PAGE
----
Geneticists Are Finally Hunting For The Mysterious Genes That Still Lurk In Our DNA

A database meant to shrink, not grow.

DNA structure on black background design element
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In the 1995 sci-fi dystopian Gattaca, genetic engineering is as easy as changing a lightbulb. As such, no one’s DNA is left untouched. But in our real world, gene editing tools like CRISPR make futures of designer babies and genetic discrimination feel painfully conceivable (actually, it’s already happened). Even more frightening, many proteins encoded in the human genome remain largely unknown, and, as a result, we don’t really understand what their genes do.

But this might change soon. Scientists in the U.K. have created an open database they hope will encourage others in the scientific community to uncover the function of these mysterious genes. Dubbed the “unknome,” each protein is ranked along a “knownness” score based on how much or little scientists know about them. The researchers hope this database will dwindle in size in the coming years, providing new biological and potential therapeutic insights.

The researchers described the database in a paper published Tuesday in the journal PLOS Biology.

Since scientists published the first draft of the human genome in 2000, they’ve known that there were pieces of the human genome left that hadn’t been categorized. This mysterious DNA didn’t appear to code for anything worthwhile, and researchers at the time even deemed it “junk DNA.” But over the past few decades, this “junk DNA” has proved itself to be vital to human functioning. In 2022, geneticists finally decoded the remaining eight percent of the human genome.

Despite this shift in understanding, the paper’s researchers say DNA whose purpose we still don’t fully understand still lurks in our genome, and understanding it could prove key to unlocking some of the mysteries of the human body and how it works.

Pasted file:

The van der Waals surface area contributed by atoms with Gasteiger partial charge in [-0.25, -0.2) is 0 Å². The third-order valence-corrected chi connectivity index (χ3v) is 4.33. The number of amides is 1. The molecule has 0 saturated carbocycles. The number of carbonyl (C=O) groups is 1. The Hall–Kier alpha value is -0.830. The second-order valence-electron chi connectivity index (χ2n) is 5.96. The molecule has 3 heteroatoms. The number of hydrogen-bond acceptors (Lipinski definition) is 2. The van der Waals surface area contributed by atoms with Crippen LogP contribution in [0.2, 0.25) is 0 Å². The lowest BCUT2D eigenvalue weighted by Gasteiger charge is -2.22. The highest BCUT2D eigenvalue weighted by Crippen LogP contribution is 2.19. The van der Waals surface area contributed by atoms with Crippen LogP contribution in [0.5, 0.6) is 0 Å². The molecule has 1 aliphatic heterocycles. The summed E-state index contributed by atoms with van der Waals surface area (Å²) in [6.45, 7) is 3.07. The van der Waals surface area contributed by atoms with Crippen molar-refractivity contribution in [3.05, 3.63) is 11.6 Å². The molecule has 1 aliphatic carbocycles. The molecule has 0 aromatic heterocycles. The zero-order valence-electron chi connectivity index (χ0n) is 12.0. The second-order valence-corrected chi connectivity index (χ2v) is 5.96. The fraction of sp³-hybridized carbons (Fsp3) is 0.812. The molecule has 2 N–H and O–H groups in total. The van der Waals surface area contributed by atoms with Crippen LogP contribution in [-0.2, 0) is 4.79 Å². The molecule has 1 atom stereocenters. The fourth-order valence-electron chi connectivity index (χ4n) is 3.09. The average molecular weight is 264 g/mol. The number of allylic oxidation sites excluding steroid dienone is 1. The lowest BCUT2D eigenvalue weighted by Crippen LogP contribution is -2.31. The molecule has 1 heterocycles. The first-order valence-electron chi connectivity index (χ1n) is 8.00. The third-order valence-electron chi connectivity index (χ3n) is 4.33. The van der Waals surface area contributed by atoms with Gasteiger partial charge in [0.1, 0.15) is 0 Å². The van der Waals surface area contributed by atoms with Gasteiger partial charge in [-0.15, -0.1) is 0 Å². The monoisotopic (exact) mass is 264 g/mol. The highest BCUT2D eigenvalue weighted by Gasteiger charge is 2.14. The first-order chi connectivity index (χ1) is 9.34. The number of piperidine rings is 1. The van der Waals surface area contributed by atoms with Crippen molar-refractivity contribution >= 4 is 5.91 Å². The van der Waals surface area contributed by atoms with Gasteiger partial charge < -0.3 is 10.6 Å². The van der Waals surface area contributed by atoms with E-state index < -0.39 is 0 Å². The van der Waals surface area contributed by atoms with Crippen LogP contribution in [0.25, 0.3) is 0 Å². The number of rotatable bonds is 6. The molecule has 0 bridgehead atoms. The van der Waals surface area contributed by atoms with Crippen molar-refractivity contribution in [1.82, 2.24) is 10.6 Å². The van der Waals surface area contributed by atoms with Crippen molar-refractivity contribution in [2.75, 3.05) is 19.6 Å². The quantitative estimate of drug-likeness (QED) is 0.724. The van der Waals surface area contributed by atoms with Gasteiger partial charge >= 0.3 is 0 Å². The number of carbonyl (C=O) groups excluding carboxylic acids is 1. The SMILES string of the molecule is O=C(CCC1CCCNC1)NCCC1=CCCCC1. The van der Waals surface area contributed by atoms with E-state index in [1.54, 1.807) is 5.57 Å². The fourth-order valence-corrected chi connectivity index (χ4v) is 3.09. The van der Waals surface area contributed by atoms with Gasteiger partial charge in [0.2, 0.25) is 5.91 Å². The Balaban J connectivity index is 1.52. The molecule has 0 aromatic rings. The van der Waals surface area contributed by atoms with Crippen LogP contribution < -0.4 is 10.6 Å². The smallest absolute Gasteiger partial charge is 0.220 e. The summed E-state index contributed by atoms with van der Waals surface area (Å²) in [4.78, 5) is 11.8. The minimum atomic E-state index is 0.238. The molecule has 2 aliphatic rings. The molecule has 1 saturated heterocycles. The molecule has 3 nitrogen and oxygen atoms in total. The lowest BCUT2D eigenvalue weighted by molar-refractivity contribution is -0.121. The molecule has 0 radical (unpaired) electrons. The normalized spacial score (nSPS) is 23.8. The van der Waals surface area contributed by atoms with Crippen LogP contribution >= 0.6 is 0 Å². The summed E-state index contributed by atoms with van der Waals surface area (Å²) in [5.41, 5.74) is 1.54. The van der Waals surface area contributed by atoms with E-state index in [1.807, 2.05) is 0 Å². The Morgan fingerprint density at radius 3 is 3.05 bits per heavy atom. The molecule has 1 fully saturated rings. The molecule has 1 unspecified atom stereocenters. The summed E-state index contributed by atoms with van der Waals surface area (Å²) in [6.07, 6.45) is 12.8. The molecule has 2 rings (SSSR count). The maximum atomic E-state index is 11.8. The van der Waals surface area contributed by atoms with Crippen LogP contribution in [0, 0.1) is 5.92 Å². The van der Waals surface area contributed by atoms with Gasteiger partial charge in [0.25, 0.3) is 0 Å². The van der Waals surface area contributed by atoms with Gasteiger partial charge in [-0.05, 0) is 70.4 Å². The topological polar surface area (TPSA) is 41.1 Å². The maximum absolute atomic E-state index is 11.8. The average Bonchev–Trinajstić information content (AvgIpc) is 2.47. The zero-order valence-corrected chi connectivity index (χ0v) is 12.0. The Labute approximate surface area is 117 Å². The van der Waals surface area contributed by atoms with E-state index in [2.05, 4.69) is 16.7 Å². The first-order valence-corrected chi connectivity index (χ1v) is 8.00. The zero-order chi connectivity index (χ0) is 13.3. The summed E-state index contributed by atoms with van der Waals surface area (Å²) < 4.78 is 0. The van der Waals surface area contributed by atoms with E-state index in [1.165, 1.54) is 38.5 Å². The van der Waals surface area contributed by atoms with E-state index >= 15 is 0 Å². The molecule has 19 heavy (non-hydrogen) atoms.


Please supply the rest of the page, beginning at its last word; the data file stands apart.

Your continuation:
The researchers selected 260 human genes that had corresponding genes in flies. These genes had very low knownness scores (meaning we know very little about their functioning) in both species. Then, with the help of the gene-editing tool CRISPR, the researchers selectively deleted these genes from the fly genome. They found that the genes appeared to affect a range of functions such as fertility, development, tissue growth, and resilience to stress.

“These uncharacterized genes have not deserved their neglect,” Sean Munro, head researcher of cell biology at the MRC Laboratory of Molecular Biology in Cambridge, said in a press release. “Our database provides a powerful, versatile, and efficient platform to identify and select important genes of unknown function for analysis, thereby accelerating the closure of the gap in biological knowledge that the unknome represents… [and demonstrating] how ignorance can drive biological discovery.”

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